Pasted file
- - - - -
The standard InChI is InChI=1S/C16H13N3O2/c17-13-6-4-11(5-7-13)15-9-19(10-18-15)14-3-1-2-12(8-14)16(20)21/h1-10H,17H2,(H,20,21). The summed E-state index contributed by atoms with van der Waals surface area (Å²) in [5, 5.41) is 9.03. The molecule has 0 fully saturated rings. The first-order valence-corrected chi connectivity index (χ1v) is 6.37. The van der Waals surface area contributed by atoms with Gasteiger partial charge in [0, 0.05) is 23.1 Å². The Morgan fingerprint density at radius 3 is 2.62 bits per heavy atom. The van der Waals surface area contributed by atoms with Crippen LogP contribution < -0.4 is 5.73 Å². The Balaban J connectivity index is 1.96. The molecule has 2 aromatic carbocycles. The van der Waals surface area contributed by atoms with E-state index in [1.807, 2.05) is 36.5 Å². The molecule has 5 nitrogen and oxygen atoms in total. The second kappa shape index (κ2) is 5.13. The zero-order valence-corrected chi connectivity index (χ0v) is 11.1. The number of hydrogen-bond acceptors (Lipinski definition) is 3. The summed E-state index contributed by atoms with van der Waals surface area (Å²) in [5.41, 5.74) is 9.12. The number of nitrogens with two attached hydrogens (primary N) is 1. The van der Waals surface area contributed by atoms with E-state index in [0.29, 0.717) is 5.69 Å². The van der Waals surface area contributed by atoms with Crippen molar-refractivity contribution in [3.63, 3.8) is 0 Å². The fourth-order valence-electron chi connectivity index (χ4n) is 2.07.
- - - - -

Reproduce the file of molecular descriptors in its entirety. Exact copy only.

The standard InChI is InChI=1S/C16H13N3O2/c17-13-6-4-11(5-7-13)15-9-19(10-18-15)14-3-1-2-12(8-14)16(20)21/h1-10H,17H2,(H,20,21). The summed E-state index contributed by atoms with van der Waals surface area (Å²) in [5, 5.41) is 9.03. The molecule has 0 fully saturated rings. The first-order valence-corrected chi connectivity index (χ1v) is 6.37. The van der Waals surface area contributed by atoms with Gasteiger partial charge in [0, 0.05) is 23.1 Å². The Morgan fingerprint density at radius 3 is 2.62 bits per heavy atom. The van der Waals surface area contributed by atoms with Crippen LogP contribution < -0.4 is 5.73 Å². The Balaban J connectivity index is 1.96. The molecule has 2 aromatic carbocycles. The van der Waals surface area contributed by atoms with E-state index in [1.807, 2.05) is 36.5 Å². The molecule has 5 nitrogen and oxygen atoms in total. The second kappa shape index (κ2) is 5.13. The zero-order valence-corrected chi connectivity index (χ0v) is 11.1. The number of hydrogen-bond acceptors (Lipinski definition) is 3. The summed E-state index contributed by atoms with van der Waals surface area (Å²) in [5.41, 5.74) is 9.12. The number of nitrogens with two attached hydrogens (primary N) is 1. The van der Waals surface area contributed by atoms with E-state index in [0.29, 0.717) is 5.69 Å². The van der Waals surface area contributed by atoms with Crippen molar-refractivity contribution in [3.63, 3.8) is 0 Å². The fourth-order valence-electron chi connectivity index (χ4n) is 2.07.